The always sensible Archer adds his two cents worth...
The Noble Drummond wonders where the Cowboys' two most talented DEs might line up in 2015:
Hardy has shown that while he has experience on the left side, his is much more explosive on the right. Could Dallas and Marinelli look to move Demarcus Lawrence to the left?
It’s a case made even more interesting by the fact that Hardy has been really good at stopping the run his last two full seasons, albeit from the right side. A run stop is when you keep the offense from gaining enough yards to consider a play successful (40% of necessary yardage on first down, 60% of nec. Yardage on second, 100% on third and fourth). Hardy ranked tied for fourth amongst all 4-3 DE’s both in 2013 and 2012.
If there was any doubt this was a delicate PR situation, Jones the Elder released a prepared statement instead of the usual presser. Here's a little of what
he Rich Dalrymple wrote:
"We have spent a great deal of time over the last two days in meeting with Greg directly and gaining a solid understanding of what he is all about as a person and as a football player. A thorough background review of him, involving many elements of our organization, has been ongoing for the last few weeks."
Let the assessments begin!
Archer wonders about Hardy getting the reward that the Cowboys refused to ponyup for DeMarco Murray:
It just further proves that running backs are easier to find, even if Murray had more value to the team beyond his statistics. There are not many pass-rushers on this earth who can fall out of bed and get double-digit sack totals. In his past two full seasons, Hardy has 26. On the field, he makes the Cowboys better.
Moore writes that no one questions that Hardy is an "RKG" on the field. The questions, he notes, are reserved for his off-the-field conduct.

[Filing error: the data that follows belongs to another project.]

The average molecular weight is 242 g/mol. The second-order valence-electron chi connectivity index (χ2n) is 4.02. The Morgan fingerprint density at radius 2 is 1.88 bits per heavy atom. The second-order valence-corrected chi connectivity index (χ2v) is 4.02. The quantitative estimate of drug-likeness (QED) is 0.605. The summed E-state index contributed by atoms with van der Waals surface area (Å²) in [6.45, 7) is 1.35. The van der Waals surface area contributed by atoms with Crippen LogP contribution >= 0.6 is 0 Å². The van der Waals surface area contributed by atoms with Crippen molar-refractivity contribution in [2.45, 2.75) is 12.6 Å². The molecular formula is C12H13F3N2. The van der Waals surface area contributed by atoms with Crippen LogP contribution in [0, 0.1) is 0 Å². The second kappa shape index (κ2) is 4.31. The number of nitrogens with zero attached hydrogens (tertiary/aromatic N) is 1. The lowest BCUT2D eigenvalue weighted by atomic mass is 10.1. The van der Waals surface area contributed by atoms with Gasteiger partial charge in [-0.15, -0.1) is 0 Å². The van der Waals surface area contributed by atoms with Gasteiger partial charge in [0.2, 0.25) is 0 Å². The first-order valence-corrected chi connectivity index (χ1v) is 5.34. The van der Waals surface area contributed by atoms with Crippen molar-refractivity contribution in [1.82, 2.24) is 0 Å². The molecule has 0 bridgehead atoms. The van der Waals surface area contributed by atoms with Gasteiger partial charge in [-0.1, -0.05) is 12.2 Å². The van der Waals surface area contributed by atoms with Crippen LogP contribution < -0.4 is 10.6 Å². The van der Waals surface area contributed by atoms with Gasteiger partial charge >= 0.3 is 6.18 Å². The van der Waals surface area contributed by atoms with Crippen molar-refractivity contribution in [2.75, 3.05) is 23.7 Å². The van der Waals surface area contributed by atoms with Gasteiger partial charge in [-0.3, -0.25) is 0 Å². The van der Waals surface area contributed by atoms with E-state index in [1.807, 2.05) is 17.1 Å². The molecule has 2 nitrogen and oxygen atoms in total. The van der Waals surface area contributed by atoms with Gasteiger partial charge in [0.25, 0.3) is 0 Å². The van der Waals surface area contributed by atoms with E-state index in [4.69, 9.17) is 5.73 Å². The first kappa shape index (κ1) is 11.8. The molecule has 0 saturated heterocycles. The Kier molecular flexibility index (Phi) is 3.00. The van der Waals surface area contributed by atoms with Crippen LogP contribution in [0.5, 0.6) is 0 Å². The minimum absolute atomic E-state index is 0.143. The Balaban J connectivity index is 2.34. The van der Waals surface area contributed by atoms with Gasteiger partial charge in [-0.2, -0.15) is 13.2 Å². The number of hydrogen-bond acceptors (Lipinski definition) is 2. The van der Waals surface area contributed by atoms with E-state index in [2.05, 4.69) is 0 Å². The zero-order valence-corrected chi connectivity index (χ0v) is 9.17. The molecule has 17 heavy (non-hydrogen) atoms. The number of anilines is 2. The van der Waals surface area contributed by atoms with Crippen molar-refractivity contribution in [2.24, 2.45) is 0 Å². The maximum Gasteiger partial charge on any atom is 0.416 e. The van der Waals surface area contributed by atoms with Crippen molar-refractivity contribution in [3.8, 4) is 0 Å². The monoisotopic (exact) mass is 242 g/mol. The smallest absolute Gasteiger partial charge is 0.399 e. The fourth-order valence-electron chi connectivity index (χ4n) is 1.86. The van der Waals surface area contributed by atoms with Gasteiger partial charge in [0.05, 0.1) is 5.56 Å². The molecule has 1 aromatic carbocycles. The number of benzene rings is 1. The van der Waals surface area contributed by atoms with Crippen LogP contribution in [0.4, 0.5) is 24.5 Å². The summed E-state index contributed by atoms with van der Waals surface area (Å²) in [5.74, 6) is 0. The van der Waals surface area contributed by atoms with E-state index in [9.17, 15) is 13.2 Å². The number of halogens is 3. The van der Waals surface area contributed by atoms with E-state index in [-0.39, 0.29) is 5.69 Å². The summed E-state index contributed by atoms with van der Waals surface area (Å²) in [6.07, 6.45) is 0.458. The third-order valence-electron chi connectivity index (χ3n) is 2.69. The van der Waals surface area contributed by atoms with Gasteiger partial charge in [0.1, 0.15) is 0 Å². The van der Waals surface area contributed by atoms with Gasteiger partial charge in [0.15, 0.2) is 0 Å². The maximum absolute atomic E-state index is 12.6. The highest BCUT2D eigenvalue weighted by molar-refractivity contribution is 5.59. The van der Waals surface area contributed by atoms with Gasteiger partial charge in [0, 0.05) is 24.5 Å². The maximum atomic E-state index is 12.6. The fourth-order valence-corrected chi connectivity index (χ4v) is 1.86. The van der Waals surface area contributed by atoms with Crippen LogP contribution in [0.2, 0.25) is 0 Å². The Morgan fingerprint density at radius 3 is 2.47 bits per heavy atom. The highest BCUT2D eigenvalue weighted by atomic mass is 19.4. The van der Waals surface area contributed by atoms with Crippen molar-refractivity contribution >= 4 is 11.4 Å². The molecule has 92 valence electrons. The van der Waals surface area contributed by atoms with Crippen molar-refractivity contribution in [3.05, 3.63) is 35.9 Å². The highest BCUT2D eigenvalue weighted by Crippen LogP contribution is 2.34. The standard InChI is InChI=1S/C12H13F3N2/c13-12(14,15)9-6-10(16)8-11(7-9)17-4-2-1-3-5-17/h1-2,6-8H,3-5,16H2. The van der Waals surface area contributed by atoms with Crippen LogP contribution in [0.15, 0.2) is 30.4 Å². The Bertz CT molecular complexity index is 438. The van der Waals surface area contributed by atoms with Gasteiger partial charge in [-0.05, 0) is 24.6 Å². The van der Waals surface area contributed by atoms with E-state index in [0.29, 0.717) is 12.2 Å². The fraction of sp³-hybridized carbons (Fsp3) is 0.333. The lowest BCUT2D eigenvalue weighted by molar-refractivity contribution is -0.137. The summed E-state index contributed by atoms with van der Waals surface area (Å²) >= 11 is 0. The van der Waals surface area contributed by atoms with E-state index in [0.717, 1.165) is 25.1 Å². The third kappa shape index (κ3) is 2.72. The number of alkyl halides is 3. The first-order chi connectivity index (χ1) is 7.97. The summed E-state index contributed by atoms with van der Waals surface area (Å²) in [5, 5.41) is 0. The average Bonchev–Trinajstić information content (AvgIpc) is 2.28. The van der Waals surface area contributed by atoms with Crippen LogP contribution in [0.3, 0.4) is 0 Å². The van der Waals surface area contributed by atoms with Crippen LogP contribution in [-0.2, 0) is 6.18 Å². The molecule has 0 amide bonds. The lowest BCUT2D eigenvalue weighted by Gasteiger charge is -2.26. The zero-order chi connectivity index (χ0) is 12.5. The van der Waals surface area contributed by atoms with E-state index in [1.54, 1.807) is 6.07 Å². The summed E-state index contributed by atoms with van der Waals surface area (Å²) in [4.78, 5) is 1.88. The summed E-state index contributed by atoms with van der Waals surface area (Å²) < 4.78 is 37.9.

Sturm weighs in, pointing out that one of the key "off-the-field" areas is in the locker room:
If this was a mental decision by the front office to allocate resources to a 15-sack guy over a top RB, I support that thinking. If this was a logic decision to get in Free Agency what you cannot get at #27 in the draft, I also support Hardy over Murray. But, if you care what the room thinks, this might be a lot more risky than you think. I don’t believe the rank and file will enjoy not paying DeMarco and paying a guy with no Dallas ties, an extensive collection of red flags, and simply a 1-year deal.
The contract details:
Here's the one-year deal that Dallas gave to DE Greg Hardy... pic.twitter.com/7fwKhGUJOP— Adam Schefter (@AdamSchefter) March 18, 2015
Archer looks at the contract details and how they will impact the 2015 salary cap. The short answer: not much, for now:
For now, Hardy’s cap figure is roughly $3.2 million because only two weeks of the $9.25 million per-game roster bonuses are considered likely to be earned since he was on the Carolina Panthers’ 53-man roster for two weeks in 2014. As a result the Cowboys did not have to restructure a contract to fit Hardy under the cap...